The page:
I wish I could say that every comment holds the same weight, but that isn’t true. Depending upon the source of the comment you will apply different value to its credibility. As you work with a specific group of people you will realize what their strengths and weakness as critiques and writers are. Keep in mind that some folks who may be poor writers may also be great readers and provide the most insightful feedback.

You will have to determine the weight of each comment and whether or not to act on it or ignore it. A good rule of thumb is that if two or more people make the same comment you should give it serious consideration even if you don’t agree with it. If four or more people make the same comment, chances are great you need to address it regardless of whether or not you agree with it.

There are always exceptions to rules. This one is no different. Every time I workshop a lesbian story with a group of straight folks (no matter how progressive they are) they always want me to add in more details about lesbian life and politics. I always ignore this. My target audience, lesbians, don’t need to be told what a butch is, for example, and, while I am happy to have straight readers, they will have to hone their “what do lesbians do” knowledge elsewhere.

The important thing to remember is to truly consider each comment and not reject anything that is suggested out of hand.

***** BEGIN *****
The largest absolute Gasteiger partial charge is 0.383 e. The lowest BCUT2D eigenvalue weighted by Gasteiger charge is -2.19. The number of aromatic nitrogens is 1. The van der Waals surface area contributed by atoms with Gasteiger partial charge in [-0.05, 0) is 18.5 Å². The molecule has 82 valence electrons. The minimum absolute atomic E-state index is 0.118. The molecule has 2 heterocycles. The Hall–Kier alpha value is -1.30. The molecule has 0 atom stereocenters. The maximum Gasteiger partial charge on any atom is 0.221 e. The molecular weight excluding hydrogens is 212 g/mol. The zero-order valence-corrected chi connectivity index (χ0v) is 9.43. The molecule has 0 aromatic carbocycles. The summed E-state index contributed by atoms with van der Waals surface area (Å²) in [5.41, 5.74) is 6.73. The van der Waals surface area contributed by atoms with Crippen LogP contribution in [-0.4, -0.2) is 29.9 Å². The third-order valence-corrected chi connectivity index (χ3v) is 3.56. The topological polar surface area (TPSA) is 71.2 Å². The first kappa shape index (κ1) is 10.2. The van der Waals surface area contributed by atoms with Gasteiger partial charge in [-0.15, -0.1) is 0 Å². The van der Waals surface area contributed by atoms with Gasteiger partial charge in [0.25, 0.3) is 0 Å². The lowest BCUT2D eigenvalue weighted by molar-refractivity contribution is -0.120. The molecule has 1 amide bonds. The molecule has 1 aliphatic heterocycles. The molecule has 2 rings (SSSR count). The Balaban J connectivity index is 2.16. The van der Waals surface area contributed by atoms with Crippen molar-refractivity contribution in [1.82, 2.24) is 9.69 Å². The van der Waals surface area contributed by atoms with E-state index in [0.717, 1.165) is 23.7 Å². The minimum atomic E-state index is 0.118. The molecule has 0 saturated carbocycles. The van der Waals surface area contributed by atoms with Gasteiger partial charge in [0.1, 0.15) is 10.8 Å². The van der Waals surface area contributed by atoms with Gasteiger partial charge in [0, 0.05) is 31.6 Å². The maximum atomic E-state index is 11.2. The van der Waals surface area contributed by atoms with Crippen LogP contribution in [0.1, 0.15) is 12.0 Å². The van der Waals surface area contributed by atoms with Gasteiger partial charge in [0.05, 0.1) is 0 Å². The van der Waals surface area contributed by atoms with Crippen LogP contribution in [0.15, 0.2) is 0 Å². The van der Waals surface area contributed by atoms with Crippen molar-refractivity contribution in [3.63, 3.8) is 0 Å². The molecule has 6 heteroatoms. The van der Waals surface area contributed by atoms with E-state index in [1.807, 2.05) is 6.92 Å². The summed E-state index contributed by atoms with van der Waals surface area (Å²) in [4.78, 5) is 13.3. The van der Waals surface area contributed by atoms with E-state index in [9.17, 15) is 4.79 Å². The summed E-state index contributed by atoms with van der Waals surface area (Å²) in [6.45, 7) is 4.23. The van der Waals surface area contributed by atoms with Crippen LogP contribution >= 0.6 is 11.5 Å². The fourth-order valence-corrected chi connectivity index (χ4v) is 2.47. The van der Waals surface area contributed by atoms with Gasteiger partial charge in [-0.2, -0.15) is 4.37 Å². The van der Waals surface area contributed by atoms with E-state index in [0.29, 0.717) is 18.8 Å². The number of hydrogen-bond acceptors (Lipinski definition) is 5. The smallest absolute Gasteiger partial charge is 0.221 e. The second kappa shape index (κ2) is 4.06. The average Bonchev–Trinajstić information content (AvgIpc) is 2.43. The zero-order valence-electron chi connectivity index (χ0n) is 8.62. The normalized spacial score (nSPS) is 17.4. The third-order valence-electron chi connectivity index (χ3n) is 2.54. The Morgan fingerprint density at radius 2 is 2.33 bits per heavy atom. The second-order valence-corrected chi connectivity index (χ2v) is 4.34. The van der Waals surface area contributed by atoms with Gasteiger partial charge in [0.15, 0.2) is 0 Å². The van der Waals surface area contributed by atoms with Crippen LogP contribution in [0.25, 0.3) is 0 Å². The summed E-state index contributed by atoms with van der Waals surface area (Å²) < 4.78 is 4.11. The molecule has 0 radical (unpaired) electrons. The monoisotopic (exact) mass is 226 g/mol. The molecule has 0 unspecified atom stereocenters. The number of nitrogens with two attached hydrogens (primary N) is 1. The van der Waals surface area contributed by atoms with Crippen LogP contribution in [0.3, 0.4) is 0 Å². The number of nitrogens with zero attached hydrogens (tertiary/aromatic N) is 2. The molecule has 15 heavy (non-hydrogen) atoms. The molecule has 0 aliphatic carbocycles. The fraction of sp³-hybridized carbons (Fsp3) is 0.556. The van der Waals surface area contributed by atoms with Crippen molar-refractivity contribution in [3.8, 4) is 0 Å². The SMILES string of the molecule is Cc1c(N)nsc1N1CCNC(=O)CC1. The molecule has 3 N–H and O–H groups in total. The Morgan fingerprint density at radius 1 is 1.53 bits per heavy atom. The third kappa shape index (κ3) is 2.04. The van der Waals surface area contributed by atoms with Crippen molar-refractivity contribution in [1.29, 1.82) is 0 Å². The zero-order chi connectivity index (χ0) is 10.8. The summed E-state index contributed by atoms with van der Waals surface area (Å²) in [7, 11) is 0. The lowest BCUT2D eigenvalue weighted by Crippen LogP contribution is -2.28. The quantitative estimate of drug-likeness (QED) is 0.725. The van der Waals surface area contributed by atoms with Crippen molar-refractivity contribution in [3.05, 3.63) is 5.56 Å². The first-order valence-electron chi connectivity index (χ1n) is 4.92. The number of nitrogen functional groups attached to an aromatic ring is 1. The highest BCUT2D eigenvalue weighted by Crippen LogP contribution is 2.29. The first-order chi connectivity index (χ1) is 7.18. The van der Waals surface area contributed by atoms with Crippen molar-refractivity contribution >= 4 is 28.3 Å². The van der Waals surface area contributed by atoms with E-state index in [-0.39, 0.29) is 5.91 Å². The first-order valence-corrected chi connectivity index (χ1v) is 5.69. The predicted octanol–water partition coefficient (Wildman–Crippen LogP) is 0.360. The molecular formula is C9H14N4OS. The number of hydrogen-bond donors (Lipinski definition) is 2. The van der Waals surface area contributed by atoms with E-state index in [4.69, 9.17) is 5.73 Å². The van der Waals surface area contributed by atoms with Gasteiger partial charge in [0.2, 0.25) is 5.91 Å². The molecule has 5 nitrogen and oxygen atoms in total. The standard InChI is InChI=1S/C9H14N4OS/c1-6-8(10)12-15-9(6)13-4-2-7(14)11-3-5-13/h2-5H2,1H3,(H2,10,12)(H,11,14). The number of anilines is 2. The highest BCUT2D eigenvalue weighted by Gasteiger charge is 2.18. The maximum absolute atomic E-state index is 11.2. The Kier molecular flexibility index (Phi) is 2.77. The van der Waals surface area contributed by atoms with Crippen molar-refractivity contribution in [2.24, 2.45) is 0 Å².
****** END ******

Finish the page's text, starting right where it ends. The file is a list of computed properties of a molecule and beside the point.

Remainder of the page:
You, Your Manuscript, and Your Feedback
I always read the written feedback the same night as the critique takes place, but I don’t process the feedback that night. As soon after the critique as possible (I recommend with in three nights) find a good place to work with enough space and time to process the feedback. Depending on the number of people in your group and the depth of their feedback this should take between 1 and 3 hours.

Gather together your marked manuscripts, written feedback, and any notes you took during the discussion. Also have a clean copy of your manuscript (referred to from here on as the master copy), a pen, two different color highlighters, and a note book.

Step One
Review the marked manuscripts for any line edits or comments in the text. Transfer the ones you agree with to the master copy. Highlight in color number 1 the comments or edits you are unsure of so you can find them easily later.

Step Two
Read each of the written responses and consider the suggestions one at a time. Do you think the idea is a good one? Would you like to incorporate it into the revision? If not, why? Indicate the changes to be made on the master copy. If the idea is long or complex feel free to cut up the feedback letter and staple the idea to the correct page. Any ideas you aren’t sure about, highlight with color number 1. You can just ignore any ideas you disagree with.